Steve Benen adds:

The state legislature briefly considered tax increases on energy companies — the companies that have benefited greatly from the energy boom, and which are chiefly responsible for pushing the roads quite literally past the breaking point — but as you might have guessed, those proposals faced stiff political opposition and never gained traction in Austin.

Darlene Meyer, a 77-year-old rancher whose property sits along a state road marked for conversion to gravel, told the Texas Tribune, “Texas used to have the best roads…. I just can’t believe the Department of Transportation is going back to the dark ages.”

…On the one hand, Gov. Rick Perry (R) believes Texas’ economy is amazing, and he’s managed to strike the perfect balance between meeting the public’s needs and keeping the private sector happy. Every other state, the governor assures us, should be following Texas’ lead — after all, thanks to the energy sector, the Lone Star State has plenty of money.

On the other hand, thanks to wear and tear from the oil companies, which have made themselves remarkably rich from Texas’ resources, Texas can no longer afford to pave many of its roads, and will instead transition from pavement to gravel.

(click here to continue reading A different kind of Stone Age – The Maddow Blog.)

Written by Seth Anderson

August 20th, 2013 at 8:15 am

Divvy Bike-sharing Program Off To A Good Start

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Yayyy, got my DivvyBikes key today
Yayyy, got my DivvyBikes key today

Jon Hilkevitch of the Chicago Tribune reports:

The Divvy bike-share service, less than two months old, surpassed the 150,000-trip mark Friday, according to CDOT. About 5,000 annual Divvy members are enrolled, at $75 each, and more than 37,000 24-hour passes have been sold, at $7 each.

More than 458,000 total miles have been logged on individual trips since the service was introduced June 28, and the trips have averaged roughly 18 minutes each in recent days as more docking stations have opened, according to city transportation data.

Also, the three-speed bikes painted “Chicago blue” have logged more than 11,000 miles a day in recent days this month, with some weekend days exceeding 25,000 miles, the data show, based on the start and end points for each trip.

The service, dubbed Divvy to reflect the divide-and-share nature of bike-sharing, is not designed or priced for users to hog the bikes on leisurely, hourslong trips. Customers are supposed to use the bikes for 30 minutes or less on each ride. Riders get unlimited trips lasting up to a half-hour; after that, overtime fees are charged.

While on the one hand calling the public response to the Divvy program “beyond expectations,” city officials have set a high bar for ultimate success.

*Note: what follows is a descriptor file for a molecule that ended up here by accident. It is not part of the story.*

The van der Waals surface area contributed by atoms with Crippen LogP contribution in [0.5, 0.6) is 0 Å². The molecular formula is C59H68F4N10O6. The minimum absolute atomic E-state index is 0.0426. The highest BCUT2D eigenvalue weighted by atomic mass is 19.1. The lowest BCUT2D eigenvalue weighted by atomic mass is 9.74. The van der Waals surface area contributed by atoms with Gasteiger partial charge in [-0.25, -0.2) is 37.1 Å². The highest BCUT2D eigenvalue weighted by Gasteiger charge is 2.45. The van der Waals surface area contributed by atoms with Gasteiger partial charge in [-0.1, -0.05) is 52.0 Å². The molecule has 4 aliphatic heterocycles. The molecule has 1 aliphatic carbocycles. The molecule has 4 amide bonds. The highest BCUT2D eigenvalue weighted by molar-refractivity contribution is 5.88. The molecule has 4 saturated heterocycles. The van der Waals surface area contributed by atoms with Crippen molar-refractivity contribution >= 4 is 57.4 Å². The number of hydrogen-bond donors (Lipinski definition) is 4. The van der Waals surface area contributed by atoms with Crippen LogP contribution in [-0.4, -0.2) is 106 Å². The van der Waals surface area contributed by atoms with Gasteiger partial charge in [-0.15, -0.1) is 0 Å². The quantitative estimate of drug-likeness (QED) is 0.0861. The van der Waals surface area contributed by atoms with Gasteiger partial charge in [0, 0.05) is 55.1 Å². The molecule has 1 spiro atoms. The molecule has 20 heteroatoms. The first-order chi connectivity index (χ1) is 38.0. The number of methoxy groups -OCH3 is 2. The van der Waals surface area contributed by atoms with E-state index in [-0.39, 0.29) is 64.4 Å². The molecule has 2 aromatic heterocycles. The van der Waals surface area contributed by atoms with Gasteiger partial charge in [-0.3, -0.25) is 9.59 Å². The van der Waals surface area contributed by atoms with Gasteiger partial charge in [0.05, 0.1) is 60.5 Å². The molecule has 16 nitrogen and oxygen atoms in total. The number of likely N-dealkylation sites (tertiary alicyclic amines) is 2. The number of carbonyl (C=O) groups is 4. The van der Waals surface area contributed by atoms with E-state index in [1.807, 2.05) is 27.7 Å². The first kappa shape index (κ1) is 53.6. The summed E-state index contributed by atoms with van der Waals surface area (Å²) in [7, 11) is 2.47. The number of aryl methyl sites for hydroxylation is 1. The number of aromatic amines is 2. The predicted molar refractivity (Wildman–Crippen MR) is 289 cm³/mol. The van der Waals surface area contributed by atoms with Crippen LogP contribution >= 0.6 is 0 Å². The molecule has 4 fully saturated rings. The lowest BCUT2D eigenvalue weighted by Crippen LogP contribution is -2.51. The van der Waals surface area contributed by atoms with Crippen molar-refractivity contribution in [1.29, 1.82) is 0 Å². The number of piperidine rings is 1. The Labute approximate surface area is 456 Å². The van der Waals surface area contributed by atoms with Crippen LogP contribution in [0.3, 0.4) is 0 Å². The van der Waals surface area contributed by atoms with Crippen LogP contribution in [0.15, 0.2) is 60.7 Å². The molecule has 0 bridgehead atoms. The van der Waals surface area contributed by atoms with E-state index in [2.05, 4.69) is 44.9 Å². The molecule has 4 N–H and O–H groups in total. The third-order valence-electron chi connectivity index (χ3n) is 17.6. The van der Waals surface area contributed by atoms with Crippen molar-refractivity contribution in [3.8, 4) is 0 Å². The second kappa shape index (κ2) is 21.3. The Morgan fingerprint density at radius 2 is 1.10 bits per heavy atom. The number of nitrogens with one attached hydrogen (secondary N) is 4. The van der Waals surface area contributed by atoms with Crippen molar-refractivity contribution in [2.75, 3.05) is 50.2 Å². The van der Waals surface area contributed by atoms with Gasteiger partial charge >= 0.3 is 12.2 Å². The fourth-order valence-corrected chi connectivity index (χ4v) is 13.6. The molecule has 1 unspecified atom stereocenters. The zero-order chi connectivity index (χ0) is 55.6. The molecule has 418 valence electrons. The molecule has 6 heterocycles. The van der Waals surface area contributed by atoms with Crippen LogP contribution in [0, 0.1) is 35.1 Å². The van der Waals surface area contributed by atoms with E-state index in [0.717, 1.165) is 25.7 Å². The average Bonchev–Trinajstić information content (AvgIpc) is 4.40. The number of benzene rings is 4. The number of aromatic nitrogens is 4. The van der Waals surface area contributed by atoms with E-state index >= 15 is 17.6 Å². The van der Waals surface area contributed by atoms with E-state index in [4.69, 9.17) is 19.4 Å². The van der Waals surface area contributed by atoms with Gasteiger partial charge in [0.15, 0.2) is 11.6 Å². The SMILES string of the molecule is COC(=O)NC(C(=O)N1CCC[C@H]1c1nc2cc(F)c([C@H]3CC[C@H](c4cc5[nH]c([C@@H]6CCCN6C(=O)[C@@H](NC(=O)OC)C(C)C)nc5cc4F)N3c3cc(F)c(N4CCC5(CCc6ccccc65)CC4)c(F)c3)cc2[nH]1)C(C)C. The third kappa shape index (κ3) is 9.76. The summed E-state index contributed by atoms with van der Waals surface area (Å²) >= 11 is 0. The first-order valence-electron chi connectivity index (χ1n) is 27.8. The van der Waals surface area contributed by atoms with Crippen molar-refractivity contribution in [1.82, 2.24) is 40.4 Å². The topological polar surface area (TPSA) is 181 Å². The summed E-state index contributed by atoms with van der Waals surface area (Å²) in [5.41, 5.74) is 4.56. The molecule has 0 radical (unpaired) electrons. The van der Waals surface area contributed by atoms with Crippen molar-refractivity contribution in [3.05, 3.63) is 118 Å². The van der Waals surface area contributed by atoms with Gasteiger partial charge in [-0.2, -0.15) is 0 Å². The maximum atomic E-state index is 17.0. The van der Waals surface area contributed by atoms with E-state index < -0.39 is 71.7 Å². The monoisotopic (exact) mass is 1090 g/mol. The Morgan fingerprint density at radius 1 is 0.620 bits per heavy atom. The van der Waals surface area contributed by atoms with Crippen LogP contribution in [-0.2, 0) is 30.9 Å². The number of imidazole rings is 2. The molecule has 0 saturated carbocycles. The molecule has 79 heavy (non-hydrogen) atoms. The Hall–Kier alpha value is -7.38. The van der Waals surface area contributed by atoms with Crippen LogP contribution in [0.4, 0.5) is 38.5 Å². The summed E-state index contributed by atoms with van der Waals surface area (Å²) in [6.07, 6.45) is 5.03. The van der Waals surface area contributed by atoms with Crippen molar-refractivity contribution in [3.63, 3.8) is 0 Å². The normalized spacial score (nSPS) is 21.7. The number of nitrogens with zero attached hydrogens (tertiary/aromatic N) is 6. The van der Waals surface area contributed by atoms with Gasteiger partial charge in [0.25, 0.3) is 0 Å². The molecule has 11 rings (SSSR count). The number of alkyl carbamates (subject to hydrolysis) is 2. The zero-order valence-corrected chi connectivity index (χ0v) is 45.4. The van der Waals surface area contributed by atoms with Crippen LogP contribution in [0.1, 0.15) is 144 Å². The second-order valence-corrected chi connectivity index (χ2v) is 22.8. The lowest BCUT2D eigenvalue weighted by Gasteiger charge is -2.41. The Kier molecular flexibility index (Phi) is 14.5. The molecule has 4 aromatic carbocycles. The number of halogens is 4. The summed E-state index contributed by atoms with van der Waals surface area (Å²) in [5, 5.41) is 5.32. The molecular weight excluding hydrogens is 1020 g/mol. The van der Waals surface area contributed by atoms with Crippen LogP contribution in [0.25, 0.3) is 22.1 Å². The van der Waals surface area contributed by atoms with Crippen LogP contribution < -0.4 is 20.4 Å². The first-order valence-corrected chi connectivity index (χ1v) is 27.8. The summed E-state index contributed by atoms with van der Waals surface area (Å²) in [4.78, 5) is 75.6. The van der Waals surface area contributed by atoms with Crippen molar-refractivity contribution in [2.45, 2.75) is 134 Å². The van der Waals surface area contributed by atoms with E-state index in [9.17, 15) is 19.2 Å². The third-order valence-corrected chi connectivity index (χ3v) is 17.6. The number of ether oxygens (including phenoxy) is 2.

(click here to continue reading Divvy bike-sharing program, almost 2 months old, getting in gear, data show – chicagotribune.com.)

You Always Have Options
You Always Have Options

I signed my company up for Divvy Bike membership about two weeks ago, wanting to wait until the opening night jitters were worked out, and have been using the bikes for short trips around my office. I’ve taken more than ten rides so far, experiencing only one incident of faulty station – but a Divvy Bikes employee was on hand and took my bike to a different location for me. Also once the station I was planning to use didn’t have any bikes in it, but the next station was less than 2 blocks away. One other minor issue I encountered was that the amount of force you have to use when docking a bike surprised me, and at first I couldn’t get the bike to dock, but eventually a fellow Divvy-rider did it for me. I returned to favor to another rider the next day.

I own a bike of my own, but having a Divvy bike membership encourages brief bike rides; times where I might have taken a cab, or walked, instead I’ll jump on a Divvy bike. Of course, it’s summer right now, and Chicago has been having a beautifully mild season, the real test will be in mid-January. I’d also like to be able to travel farther, this will be possible when more stations are installed. Currently only 160 out of a planned 400 are active, less than half.

Regardless, I’m happy to support the idea of more bikes in Chicago. More bikes on the road means less cars, in general, and also encourages the government to install more bike lanes, which encourages more bikers, and so on. 

Written by Seth Anderson

August 19th, 2013 at 9:16 am

Cable Car Remnants in Chicago

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IBEW 134 is supporting Obama

Interesting. I’ll have to get a better photograph of this place.

Much less well-known is the West Chicago Street Railroad’s (WCSR) former powerhouse, still standing in the West Loop at Washington Street and Jefferson Street. Equipment in this building drove two cables: one that pulled cable cars through the tunnel under the Chicago River along Washington Street and around the downtown and another shorter cable that pulled cars from Washington Street and Jefferson Street to Madison Street and DesPlaines Street.